Trade ministers from 21 APEC economies have gathered here for the two-day Ministers Responsible for Trade Meeting to discuss policy responses to the economic crisis as well as to prepare for recovery in the longer-term.
During the meeting, which kicked off on Tuesday, the trade ministers said that sustaining trade and investment flows remains critical to the future prosperity of the region.
According to WTO's annual world trade report launched on the sidelines of the meeting, the world merchandise trade volume is expected to decline by 10 percent in 2009.
The trade ministers noted that while pressures for protectionism were greater during these difficult times, the political resolve to resist them must be even stronger.
China's Minister of Commerce Chen Deming stressed that China will continue its mutually-beneficial opening policy and actively support the agreement reached by G20 summit leaders to fight against protectionism. He called on APEC economies to make continuous efforts to enhance free trade and trade facilitation.
In order to restore trade and spur economic recovery, APEC trade ministers said that they will take concrete measures to combat protectionism.
They agreed to extend till end of 2010 the commitment made in Lima last year by APEC leaders to refrain from raising new barriers to trade and investment in the region, adding that they stand ready to extend the commitment further if necessary.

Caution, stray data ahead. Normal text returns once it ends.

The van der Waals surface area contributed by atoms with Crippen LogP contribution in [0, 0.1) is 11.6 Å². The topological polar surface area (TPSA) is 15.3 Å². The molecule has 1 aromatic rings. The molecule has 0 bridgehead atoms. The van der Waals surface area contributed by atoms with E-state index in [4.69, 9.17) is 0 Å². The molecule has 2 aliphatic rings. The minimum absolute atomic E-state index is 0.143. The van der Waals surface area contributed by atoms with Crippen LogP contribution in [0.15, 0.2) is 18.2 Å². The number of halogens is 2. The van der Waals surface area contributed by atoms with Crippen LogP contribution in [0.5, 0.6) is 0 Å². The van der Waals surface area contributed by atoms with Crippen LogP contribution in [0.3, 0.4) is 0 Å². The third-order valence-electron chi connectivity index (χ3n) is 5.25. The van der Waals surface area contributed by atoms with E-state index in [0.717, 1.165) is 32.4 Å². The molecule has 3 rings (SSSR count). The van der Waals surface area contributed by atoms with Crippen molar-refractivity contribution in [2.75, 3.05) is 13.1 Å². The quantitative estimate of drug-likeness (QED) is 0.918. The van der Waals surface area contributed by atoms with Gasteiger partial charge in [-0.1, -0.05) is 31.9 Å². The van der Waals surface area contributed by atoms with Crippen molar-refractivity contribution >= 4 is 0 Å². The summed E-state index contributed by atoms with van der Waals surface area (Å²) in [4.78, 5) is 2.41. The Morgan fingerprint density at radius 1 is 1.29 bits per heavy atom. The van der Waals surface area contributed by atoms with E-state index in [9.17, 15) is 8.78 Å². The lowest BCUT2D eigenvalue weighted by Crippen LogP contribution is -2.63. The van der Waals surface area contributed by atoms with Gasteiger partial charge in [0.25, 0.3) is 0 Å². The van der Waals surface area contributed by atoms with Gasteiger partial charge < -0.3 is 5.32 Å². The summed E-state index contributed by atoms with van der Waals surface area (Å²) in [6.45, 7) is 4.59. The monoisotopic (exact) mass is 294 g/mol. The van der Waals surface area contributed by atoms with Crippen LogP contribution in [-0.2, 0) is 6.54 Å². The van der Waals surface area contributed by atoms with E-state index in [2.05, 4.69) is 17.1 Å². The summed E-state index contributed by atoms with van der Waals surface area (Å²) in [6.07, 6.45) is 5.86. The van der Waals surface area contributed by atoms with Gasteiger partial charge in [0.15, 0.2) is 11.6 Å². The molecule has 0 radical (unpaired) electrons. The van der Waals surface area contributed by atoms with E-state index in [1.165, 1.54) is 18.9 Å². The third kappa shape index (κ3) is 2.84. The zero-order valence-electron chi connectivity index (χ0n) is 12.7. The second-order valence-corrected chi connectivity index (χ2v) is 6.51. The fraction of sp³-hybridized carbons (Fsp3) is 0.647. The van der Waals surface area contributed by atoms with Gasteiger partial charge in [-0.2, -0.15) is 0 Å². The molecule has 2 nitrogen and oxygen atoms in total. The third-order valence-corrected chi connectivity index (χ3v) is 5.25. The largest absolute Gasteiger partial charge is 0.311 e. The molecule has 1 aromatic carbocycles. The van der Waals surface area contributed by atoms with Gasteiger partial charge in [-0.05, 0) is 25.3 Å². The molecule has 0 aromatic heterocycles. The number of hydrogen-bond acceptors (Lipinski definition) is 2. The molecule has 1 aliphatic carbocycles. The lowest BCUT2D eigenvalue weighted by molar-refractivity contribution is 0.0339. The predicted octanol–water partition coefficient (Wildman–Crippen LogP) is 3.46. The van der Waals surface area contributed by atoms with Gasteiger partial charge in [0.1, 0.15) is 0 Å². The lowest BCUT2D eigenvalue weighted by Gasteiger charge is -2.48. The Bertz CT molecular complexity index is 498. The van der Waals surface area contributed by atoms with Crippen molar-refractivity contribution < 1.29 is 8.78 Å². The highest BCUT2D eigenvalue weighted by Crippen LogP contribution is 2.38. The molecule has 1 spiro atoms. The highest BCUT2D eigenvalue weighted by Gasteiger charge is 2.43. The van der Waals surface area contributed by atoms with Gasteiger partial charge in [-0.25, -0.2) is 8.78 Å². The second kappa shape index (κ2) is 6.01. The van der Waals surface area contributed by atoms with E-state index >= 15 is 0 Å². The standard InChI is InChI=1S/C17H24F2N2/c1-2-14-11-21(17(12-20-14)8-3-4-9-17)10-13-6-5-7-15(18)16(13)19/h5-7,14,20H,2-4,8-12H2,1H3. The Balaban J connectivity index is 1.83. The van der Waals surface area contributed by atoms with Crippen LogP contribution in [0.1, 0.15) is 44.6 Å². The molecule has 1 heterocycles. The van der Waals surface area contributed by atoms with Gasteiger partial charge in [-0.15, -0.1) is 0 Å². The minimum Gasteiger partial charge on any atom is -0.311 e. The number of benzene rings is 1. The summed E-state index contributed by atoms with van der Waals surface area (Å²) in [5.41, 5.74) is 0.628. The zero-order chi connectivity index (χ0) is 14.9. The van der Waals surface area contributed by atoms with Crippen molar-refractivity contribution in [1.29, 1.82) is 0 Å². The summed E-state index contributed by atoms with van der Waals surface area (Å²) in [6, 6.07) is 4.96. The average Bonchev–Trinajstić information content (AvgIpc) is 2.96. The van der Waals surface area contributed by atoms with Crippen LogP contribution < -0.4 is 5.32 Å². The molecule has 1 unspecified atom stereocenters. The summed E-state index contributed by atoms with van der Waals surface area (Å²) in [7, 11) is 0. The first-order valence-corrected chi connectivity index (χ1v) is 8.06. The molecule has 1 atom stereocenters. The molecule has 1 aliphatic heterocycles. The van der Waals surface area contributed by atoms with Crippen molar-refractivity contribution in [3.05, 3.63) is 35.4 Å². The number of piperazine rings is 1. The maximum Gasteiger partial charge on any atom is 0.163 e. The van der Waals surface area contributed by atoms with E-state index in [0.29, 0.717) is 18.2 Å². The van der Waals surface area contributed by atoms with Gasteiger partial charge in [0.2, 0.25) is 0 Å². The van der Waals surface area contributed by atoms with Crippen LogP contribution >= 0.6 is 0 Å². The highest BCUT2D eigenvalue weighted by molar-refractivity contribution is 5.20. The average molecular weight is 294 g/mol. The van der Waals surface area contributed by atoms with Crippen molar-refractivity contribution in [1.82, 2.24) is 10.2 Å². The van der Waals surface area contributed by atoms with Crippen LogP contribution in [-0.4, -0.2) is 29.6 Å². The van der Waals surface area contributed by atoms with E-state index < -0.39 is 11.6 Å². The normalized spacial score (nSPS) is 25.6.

They shared the view that the main threats to a revival of trade flows include rising protectionist pressures, and continued delay in concluding the Doha Round.
"Concluding the Doha Round by 2010 will be the most effective way to resist protectionism and strengthen the multilateral trading system," they said in a statement after the meeting.
They will accelerate efforts to conclude modalities in Agriculture and NAMA, and utilize all possible avenues of engagement to encourage greater transparency and understanding of what is on the table to fill the remaining gaps in the negotiations as soon as possible.
They also discussed ways to strengthen the region's competitiveness by accelerating integration efforts, which will position the Asia-Pacific for a strong and sustained recovery.
In achieving this, the minister agreed to accelerate trade at the border with simpler customs documentation procedures, to reduce regulatory impediments behind the border, and to improve connectivity across the border by identifying the checkpoints in trade logistics and reviewing logistics policies.
The ministers also touched on the issues of climate change, anti-terrorism, food security and dealing with global pandemic, pledging to ensure that the APEC economies' growth strategies are sustainable.
The Ministers Responsible for Trade Meeting is the first APEC Ministerial Meeting of APEC 2009. Singapore is playing host to the APEC meetings held from February to November 2009. They will culminate in the APEC Economic Leaders' Meeting, where leaders of APEC's 21 member economies will meet in Singapore from Nov. 14 to 15 this year.
Labels: APEC, Climate Change, Food Security, Singapore